Tuesday evening was a beautiful time for a walk, a bicycle ride or any other outside activity.
Instead, hundreds of people were inside an activity building at the Cottage School in Roswell to discuss one of the area’s hot button topics — Georgia 400.
The Georgia Department of Transportation held its first of three open houses on the feasibility of adding lanes to the freeway.
The DOT provided stations in the activity room: the first was a video discussing the issue. Elsewhere there were experts fielding questions while standing at maps. The DOT also offered to let citizens fill out a study survey.
The area under consideration is from SR 20 — Buford Drive — in Forsyth County south to the intersection with I-285.
During the two-hour open house, citizens came with some ideas as well as some gripes.
They learned a few things:
- No funding source has yet been identified to pay for the right of way and construction. As a voice on the introductory video said: “Even with tolls there may not be money for improvements.”
- If lanes were added, they would be managed lanes, probably involving a toll.
- The current lane configuration will probably not be messed with. It seems likely only the added lanes would be toll lanes. It is unlikely that current lanes will become managed lanes.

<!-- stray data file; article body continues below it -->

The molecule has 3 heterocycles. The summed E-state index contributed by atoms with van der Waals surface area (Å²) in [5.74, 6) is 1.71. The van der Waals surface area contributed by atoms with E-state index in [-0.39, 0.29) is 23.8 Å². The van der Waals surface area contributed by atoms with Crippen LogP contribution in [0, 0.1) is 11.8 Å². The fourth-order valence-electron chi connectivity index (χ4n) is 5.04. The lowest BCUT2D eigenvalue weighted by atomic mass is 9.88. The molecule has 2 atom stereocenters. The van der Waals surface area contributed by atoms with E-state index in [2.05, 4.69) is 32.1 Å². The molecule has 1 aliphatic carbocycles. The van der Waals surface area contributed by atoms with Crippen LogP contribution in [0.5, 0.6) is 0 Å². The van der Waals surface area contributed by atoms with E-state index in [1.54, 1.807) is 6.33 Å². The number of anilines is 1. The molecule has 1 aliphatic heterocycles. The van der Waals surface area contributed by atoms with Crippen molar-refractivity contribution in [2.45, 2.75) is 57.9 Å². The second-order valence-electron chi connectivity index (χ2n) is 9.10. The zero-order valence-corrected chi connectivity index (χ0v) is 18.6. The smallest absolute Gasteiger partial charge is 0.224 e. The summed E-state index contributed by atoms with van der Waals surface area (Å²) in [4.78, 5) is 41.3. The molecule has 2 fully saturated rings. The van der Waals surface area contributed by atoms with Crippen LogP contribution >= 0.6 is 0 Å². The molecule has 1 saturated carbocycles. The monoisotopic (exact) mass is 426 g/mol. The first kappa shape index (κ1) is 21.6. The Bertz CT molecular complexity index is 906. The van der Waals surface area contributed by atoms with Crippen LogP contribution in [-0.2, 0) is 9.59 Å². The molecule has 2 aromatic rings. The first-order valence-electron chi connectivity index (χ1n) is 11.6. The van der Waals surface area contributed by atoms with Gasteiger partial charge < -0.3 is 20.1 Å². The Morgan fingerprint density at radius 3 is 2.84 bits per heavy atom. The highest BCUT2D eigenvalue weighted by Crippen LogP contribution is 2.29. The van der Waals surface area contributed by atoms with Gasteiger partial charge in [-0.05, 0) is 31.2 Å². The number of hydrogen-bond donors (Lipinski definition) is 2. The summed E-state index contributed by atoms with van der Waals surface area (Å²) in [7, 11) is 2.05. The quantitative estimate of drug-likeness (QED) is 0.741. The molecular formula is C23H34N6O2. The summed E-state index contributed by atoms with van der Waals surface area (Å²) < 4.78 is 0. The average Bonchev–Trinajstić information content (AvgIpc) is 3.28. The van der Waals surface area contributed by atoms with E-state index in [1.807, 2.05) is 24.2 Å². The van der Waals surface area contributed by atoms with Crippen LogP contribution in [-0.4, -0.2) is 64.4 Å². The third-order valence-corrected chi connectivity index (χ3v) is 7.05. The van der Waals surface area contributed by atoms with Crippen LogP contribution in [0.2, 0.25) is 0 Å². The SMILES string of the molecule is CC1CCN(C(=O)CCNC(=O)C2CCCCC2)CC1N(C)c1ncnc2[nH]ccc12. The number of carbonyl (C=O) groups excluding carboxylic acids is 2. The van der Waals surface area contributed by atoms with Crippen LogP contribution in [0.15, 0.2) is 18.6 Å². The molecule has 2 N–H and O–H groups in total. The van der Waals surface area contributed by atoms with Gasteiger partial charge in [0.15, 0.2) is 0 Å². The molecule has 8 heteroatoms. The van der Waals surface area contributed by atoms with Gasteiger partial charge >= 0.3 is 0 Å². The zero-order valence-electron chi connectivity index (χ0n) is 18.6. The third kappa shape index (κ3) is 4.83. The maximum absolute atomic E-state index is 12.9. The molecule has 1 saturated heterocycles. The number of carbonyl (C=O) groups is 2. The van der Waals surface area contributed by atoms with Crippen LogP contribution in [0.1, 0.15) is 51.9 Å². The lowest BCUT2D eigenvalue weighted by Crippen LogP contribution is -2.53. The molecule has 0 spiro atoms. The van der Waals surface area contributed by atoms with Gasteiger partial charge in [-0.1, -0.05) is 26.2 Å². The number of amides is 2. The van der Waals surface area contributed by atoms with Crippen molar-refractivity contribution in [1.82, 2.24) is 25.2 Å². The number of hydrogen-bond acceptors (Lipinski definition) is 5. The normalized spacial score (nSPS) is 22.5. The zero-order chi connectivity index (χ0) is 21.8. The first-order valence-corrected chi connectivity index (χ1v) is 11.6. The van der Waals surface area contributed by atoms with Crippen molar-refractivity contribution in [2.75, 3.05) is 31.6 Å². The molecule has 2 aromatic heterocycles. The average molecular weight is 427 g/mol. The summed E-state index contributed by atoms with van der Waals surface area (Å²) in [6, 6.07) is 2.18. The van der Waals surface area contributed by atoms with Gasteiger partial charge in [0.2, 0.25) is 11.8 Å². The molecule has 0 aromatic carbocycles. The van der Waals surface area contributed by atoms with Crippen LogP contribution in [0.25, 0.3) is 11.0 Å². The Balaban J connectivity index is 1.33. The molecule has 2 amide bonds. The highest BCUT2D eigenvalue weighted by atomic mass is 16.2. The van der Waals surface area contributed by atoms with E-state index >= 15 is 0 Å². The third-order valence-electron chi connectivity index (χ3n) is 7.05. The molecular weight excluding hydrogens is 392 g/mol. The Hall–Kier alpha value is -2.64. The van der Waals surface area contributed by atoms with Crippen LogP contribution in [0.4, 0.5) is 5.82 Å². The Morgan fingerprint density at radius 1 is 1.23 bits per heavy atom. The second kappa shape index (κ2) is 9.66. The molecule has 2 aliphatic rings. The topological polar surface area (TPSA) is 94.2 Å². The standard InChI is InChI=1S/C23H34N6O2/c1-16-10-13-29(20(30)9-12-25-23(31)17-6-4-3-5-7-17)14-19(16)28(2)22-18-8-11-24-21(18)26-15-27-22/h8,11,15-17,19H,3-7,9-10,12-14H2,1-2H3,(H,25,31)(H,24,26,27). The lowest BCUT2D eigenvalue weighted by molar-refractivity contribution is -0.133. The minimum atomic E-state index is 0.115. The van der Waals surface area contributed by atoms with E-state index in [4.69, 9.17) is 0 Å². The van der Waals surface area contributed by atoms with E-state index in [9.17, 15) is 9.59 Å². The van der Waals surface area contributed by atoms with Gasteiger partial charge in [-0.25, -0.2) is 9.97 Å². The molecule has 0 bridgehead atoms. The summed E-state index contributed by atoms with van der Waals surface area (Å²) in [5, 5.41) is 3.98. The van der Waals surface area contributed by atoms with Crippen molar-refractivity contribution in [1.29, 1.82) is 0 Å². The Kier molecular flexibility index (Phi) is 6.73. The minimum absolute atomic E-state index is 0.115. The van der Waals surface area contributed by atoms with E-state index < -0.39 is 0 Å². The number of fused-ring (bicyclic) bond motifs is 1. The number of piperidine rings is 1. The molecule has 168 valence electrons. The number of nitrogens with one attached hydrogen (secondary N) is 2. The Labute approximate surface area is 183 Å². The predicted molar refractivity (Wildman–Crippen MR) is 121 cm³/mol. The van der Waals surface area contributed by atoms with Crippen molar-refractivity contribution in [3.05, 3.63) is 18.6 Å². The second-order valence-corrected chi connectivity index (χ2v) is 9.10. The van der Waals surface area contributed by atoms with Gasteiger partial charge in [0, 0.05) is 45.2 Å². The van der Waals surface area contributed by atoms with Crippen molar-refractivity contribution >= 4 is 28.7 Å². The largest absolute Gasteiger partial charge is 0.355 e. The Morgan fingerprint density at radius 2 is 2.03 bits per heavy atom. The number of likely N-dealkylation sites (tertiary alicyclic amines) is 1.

- The DOT is open to ideas about how many lanes to add, the possibility of reversible lanes, most everything.
“We are at the very beginning stages,” said Bryant Poole, District Engineer with the Georgia Dept of Transportation. “Do we want four lanes, two lanes, nothing at all? What other creative ideas do [people] have and certainly, in this case, there are no identified funds to acquire right of way and build the road.
“That is part of what this is about. If we could come up with an idea, how would we fund it?”
Poole noted that transportation projects must make sense to facilitate growth decades in the future.
“[We’ll consider] any creative way that we can think of to manage congestion that will project into the future, and that is the key,” Poole said. “When we develop our transportation system, it is not thinking today or tomorrow, we’re thinking 30 years out. That is the key, even if we have to build it in phases.”
The DOT hopes to finish collecting public input by June, the video explained. Ideally, environmental documents would be approved by late 2013.
The department’s other open houses regarding GA 400 will be Thursday at Piney Grove Middle School in Cumming and March 20 at First Baptist Church in Sandy Springs.